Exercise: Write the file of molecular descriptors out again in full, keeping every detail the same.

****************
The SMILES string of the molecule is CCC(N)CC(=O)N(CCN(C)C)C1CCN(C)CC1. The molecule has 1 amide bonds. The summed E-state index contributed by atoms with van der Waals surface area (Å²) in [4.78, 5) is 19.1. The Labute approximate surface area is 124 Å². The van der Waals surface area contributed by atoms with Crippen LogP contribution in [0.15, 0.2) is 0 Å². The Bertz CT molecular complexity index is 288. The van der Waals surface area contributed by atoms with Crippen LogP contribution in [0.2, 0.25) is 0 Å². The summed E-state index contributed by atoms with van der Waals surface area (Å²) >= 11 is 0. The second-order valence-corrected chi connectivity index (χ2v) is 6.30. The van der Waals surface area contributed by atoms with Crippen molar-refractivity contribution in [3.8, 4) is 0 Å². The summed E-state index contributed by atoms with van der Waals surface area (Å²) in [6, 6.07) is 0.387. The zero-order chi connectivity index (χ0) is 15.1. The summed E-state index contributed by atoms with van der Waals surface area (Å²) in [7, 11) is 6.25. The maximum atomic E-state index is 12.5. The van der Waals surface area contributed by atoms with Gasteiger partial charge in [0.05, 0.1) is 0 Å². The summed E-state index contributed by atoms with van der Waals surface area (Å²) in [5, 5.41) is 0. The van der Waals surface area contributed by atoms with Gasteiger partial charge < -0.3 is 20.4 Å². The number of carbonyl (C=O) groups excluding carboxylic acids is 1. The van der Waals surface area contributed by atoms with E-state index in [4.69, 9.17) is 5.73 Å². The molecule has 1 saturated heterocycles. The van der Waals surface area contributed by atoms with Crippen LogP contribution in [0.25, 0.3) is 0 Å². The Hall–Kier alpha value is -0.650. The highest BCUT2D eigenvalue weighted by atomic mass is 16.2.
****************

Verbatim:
The SMILES string of the molecule is CCC(N)CC(=O)N(CCN(C)C)C1CCN(C)CC1. The molecule has 1 amide bonds. The summed E-state index contributed by atoms with van der Waals surface area (Å²) in [4.78, 5) is 19.1. The Labute approximate surface area is 124 Å². The van der Waals surface area contributed by atoms with Crippen LogP contribution in [0.15, 0.2) is 0 Å². The Bertz CT molecular complexity index is 288. The van der Waals surface area contributed by atoms with Crippen LogP contribution in [0.2, 0.25) is 0 Å². The summed E-state index contributed by atoms with van der Waals surface area (Å²) >= 11 is 0. The second-order valence-corrected chi connectivity index (χ2v) is 6.30. The van der Waals surface area contributed by atoms with Crippen molar-refractivity contribution in [3.8, 4) is 0 Å². The summed E-state index contributed by atoms with van der Waals surface area (Å²) in [6, 6.07) is 0.387. The zero-order chi connectivity index (χ0) is 15.1. The summed E-state index contributed by atoms with van der Waals surface area (Å²) in [7, 11) is 6.25. The maximum atomic E-state index is 12.5. The van der Waals surface area contributed by atoms with Gasteiger partial charge in [0.05, 0.1) is 0 Å². The summed E-state index contributed by atoms with van der Waals surface area (Å²) in [5, 5.41) is 0. The van der Waals surface area contributed by atoms with Gasteiger partial charge < -0.3 is 20.4 Å². The number of carbonyl (C=O) groups excluding carboxylic acids is 1. The van der Waals surface area contributed by atoms with E-state index in [4.69, 9.17) is 5.73 Å². The molecule has 1 saturated heterocycles. The van der Waals surface area contributed by atoms with Crippen LogP contribution in [0.25, 0.3) is 0 Å². The Hall–Kier alpha value is -0.650. The highest BCUT2D eigenvalue weighted by atomic mass is 16.2.